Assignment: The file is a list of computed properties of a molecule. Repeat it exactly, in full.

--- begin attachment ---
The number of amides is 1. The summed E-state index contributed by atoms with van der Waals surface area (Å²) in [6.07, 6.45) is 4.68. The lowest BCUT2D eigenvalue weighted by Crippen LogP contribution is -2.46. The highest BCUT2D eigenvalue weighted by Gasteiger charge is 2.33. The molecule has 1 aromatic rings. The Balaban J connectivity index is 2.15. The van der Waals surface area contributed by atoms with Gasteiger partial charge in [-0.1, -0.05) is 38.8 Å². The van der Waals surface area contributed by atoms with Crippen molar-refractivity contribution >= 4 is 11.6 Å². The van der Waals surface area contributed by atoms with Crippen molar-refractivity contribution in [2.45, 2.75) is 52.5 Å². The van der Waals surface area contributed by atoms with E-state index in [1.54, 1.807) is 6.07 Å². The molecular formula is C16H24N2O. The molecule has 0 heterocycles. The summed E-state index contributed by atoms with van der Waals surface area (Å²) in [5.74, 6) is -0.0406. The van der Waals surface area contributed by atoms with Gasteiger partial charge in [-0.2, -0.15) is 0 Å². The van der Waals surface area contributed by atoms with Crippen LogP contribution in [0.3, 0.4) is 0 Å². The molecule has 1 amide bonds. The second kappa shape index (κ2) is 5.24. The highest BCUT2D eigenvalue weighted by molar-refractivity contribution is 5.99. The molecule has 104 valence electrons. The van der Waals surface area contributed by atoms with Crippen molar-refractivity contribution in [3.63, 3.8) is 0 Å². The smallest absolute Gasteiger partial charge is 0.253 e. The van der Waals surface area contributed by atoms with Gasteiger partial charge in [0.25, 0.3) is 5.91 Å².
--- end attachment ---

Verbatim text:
The number of amides is 1. The summed E-state index contributed by atoms with van der Waals surface area (Å²) in [6.07, 6.45) is 4.68. The lowest BCUT2D eigenvalue weighted by Crippen LogP contribution is -2.46. The highest BCUT2D eigenvalue weighted by Gasteiger charge is 2.33. The molecule has 1 aromatic rings. The Balaban J connectivity index is 2.15. The van der Waals surface area contributed by atoms with Gasteiger partial charge in [-0.1, -0.05) is 38.8 Å². The van der Waals surface area contributed by atoms with Crippen molar-refractivity contribution >= 4 is 11.6 Å². The van der Waals surface area contributed by atoms with Crippen molar-refractivity contribution in [2.45, 2.75) is 52.5 Å². The van der Waals surface area contributed by atoms with E-state index in [1.54, 1.807) is 6.07 Å². The molecular formula is C16H24N2O. The molecule has 0 heterocycles. The summed E-state index contributed by atoms with van der Waals surface area (Å²) in [5.74, 6) is -0.0406. The van der Waals surface area contributed by atoms with Gasteiger partial charge in [-0.2, -0.15) is 0 Å². The van der Waals surface area contributed by atoms with Crippen LogP contribution in [0.3, 0.4) is 0 Å². The molecule has 1 amide bonds. The second kappa shape index (κ2) is 5.24. The highest BCUT2D eigenvalue weighted by molar-refractivity contribution is 5.99. The molecule has 104 valence electrons. The van der Waals surface area contributed by atoms with Crippen molar-refractivity contribution in [3.63, 3.8) is 0 Å². The smallest absolute Gasteiger partial charge is 0.253 e. The van der Waals surface area contributed by atoms with Gasteiger partial charge in [0.25, 0.3) is 5.91 Å².